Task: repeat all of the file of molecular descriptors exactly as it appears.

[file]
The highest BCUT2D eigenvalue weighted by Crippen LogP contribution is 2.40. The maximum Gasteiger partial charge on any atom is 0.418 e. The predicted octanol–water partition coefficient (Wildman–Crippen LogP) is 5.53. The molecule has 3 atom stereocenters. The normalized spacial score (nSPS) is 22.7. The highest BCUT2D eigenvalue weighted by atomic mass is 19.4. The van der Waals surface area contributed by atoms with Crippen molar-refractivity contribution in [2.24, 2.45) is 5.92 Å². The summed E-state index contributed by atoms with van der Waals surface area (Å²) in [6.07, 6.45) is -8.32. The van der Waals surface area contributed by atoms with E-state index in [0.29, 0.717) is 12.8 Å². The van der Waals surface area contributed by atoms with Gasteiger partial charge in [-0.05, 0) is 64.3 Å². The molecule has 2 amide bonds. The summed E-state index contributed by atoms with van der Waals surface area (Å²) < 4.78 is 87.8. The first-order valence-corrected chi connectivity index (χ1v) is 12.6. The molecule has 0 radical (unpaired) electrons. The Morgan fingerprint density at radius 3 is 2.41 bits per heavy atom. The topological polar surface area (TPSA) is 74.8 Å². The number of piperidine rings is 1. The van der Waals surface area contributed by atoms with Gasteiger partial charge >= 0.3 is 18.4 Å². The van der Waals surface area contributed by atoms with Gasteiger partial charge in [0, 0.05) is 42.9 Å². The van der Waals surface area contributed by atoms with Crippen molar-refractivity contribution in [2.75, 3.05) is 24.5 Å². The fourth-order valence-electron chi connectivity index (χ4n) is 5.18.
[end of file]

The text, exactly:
The highest BCUT2D eigenvalue weighted by Crippen LogP contribution is 2.40. The maximum Gasteiger partial charge on any atom is 0.418 e. The predicted octanol–water partition coefficient (Wildman–Crippen LogP) is 5.53. The molecule has 3 atom stereocenters. The normalized spacial score (nSPS) is 22.7. The highest BCUT2D eigenvalue weighted by atomic mass is 19.4. The van der Waals surface area contributed by atoms with Crippen molar-refractivity contribution in [2.24, 2.45) is 5.92 Å². The summed E-state index contributed by atoms with van der Waals surface area (Å²) in [6.07, 6.45) is -8.32. The van der Waals surface area contributed by atoms with E-state index in [0.29, 0.717) is 12.8 Å². The van der Waals surface area contributed by atoms with Gasteiger partial charge in [-0.05, 0) is 64.3 Å². The molecule has 2 amide bonds. The summed E-state index contributed by atoms with van der Waals surface area (Å²) < 4.78 is 87.8. The first-order valence-corrected chi connectivity index (χ1v) is 12.6. The molecule has 0 radical (unpaired) electrons. The Morgan fingerprint density at radius 3 is 2.41 bits per heavy atom. The topological polar surface area (TPSA) is 74.8 Å². The number of piperidine rings is 1. The van der Waals surface area contributed by atoms with Gasteiger partial charge >= 0.3 is 18.4 Å². The van der Waals surface area contributed by atoms with Gasteiger partial charge in [0, 0.05) is 42.9 Å². The van der Waals surface area contributed by atoms with Crippen molar-refractivity contribution in [2.75, 3.05) is 24.5 Å². The fourth-order valence-electron chi connectivity index (χ4n) is 5.18.